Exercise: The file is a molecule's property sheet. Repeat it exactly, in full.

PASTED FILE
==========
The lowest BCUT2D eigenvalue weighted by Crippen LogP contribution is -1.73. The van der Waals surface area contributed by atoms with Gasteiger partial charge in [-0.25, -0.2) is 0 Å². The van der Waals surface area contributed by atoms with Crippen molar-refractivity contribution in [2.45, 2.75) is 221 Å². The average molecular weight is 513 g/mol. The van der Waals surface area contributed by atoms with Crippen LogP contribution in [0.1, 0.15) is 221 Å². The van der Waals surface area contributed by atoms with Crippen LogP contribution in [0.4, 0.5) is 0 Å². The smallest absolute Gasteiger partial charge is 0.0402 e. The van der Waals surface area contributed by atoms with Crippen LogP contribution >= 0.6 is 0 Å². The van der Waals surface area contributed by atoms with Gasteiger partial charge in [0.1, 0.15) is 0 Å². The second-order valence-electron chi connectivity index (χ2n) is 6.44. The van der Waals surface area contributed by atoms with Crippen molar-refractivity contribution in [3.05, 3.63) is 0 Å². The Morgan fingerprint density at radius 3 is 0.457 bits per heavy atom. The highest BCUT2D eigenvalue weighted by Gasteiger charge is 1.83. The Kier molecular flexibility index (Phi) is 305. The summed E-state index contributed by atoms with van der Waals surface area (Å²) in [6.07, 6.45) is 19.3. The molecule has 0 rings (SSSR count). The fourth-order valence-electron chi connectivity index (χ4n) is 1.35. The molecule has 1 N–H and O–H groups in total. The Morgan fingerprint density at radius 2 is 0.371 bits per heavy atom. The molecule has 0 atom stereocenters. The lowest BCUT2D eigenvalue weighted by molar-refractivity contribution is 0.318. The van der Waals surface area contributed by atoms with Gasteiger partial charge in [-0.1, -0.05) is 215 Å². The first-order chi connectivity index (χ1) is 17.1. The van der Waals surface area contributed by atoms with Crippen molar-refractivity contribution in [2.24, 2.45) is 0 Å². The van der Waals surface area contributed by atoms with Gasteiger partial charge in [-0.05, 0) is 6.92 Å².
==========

The lowest BCUT2D eigenvalue weighted by Crippen LogP contribution is -1.73. The van der Waals surface area contributed by atoms with Gasteiger partial charge in [-0.25, -0.2) is 0 Å². The van der Waals surface area contributed by atoms with Crippen molar-refractivity contribution in [2.45, 2.75) is 221 Å². The average molecular weight is 513 g/mol. The van der Waals surface area contributed by atoms with Crippen LogP contribution in [0.1, 0.15) is 221 Å². The van der Waals surface area contributed by atoms with Crippen LogP contribution in [0.4, 0.5) is 0 Å². The smallest absolute Gasteiger partial charge is 0.0402 e. The van der Waals surface area contributed by atoms with Crippen LogP contribution >= 0.6 is 0 Å². The van der Waals surface area contributed by atoms with Gasteiger partial charge in [0.1, 0.15) is 0 Å². The second-order valence-electron chi connectivity index (χ2n) is 6.44. The van der Waals surface area contributed by atoms with Crippen molar-refractivity contribution in [3.05, 3.63) is 0 Å². The Morgan fingerprint density at radius 3 is 0.457 bits per heavy atom. The highest BCUT2D eigenvalue weighted by Gasteiger charge is 1.83. The Kier molecular flexibility index (Phi) is 305. The summed E-state index contributed by atoms with van der Waals surface area (Å²) in [6.07, 6.45) is 19.3. The molecule has 0 rings (SSSR count). The fourth-order valence-electron chi connectivity index (χ4n) is 1.35. The molecule has 1 N–H and O–H groups in total. The Morgan fingerprint density at radius 2 is 0.371 bits per heavy atom. The molecule has 0 atom stereocenters. The lowest BCUT2D eigenvalue weighted by molar-refractivity contribution is 0.318. The van der Waals surface area contributed by atoms with Gasteiger partial charge in [-0.1, -0.05) is 215 Å². The first-order chi connectivity index (χ1) is 17.1. The van der Waals surface area contributed by atoms with Crippen molar-refractivity contribution in [2.24, 2.45) is 0 Å². The van der Waals surface area contributed by atoms with Gasteiger partial charge in [-0.05, 0) is 6.92 Å².